Shallotte to Jacksonville, NC

On Thursday, Dallas and I progressed immensely compared to the previous two days.  We rose from our camp site around 8 or 9am and left after sharing some Reese’s peanut butter cups and an apple for breakfast.  We were on paved roads for no more than 5 or 6 miles before Garmin directed us to turn onto yet another dirt road.  Dallas questioned whether we should follow these directions or if we should go 7 miles out of the way and stay on paved roads.  He was out of water, so I gave him one of my bottles and figured that we’d be back on paved roads and close to a gas station by the time we ran out of water.

At least there’s no traffic on these roads

An hour later we were still on desolate, unpaved roads, and not a single car had passed us.  The only signs of any human activity for 15 miles or so were the tire tracks in the dried mud and a cigarette carton that had been discarded in the middle of the road.  We stopped to eat some of our food a few miles before finally reaching a paved road.  After a few more miles of riding on pavement, we came to Dale’s convenience store.

We were relieved to find a place where we could fill up our water bottles, and each of us bought 2 cold drinks as well.  Sitting at a table in the air-conditioned store, a local man started talking to Dallas about the route we were taking.  As we were getting ready to leave, he offered to give us a ride as far as he could in the direction he was going while heading back to work.  We gratefully accepted, and he ended up driving us a few miles further than his turn towards work, saving us about 10 miles altogether.

It keeps raining on us!

With 18 miles of riding behind us and an extra 10 miles headway thanks to the ride, reaching Jacksonville that night was beginning to seem realistic.  We still needed some real food, so we rode another 20 or 30 miles to the next town, which was Burgaw.  There was a laundromat conveniently across the street from the Courthouse Cafe, where we set up shop for a few hours.  While waiting for laundry, I got in touch with Eve, a couchsurfer who was out of town for the summer, but graciously gave us her husband’s phone number and said that he could host us.

Sunset in Jacksonville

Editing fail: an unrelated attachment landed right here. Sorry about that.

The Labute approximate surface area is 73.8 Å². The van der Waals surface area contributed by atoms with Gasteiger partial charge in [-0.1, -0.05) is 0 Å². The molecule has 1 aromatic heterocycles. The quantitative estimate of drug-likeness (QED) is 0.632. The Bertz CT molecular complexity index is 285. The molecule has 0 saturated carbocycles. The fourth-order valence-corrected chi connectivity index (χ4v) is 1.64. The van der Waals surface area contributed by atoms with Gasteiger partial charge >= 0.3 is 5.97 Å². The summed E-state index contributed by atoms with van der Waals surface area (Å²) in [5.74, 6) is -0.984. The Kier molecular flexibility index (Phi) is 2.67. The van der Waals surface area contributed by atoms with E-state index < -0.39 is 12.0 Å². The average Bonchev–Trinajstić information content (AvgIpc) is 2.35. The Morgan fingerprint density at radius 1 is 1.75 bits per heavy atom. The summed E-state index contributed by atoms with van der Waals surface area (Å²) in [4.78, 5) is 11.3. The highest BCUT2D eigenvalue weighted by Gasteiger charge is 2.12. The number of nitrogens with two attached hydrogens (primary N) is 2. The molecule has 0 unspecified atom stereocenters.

When we finally left Burgaw, it was after 6pm.  Jacksonville was still 35 miles away, and we had 2 hours before sunset.  Dallas and I flew for 35 miles down route 53 East, keeping a speed of 18-20 miles per hour and only stopping twice before arriving at Eric and Eve’s home just before dark.  Eric greeted us and treated us with great hospitality, offering us food and even cutting a mango for us.  A shower and futon to sleep on was a welcome change from camping in the tent, which has become rather sandy and buggy over the past 2 weeks.

About Sarah

Sarah grew up in Cranston - just south of Providence, Rhode Island - and developed a love for travel, music, and outdoor sports at an early age. She had started bicycling long distances at age 12, as a participant of the MS150 bike tours to raise money for the MS Society. She didn't use her bike regularly until she built her own while studying in Montreal and found it an excellent way to get around the city. After graduating from McGill and moving back to Providence, Sarah started working at Brown University's office of Environmental Health & Safety as the Biological Safety Specialist. She was living 4 miles away at the time, and for the first few weeks was driving to work. She made the switch from driving to bicycling when she realized that she could get to work faster, avoid parking tickets, and integrate a few miles of training into her day. Bicycling was better for the environment and better for her own health and mood. She found that she had more energy and felt much happier once she started biking to work. When her car broke down several months later, she never bothered replacing it. After 4 years of working in Biosafety (and on her master's in Environmental Studies), Sarah left her job to pursue her passion. She has been working various jobs in the bicycle industry since June of 2011, including pedicab driver, bicycle tour guide, bike mechanic and traveling bicycle advocate. In between seasonal jobs, she has done a few long-distance bike tours, which is the main reason for this blog. Her dream is to eventually ride around the world and sail across the oceans.

Posted on 25 May 2012, in Bicycle Touring, New Orleans to Newport. Bookmark the permalink. Leave a comment.

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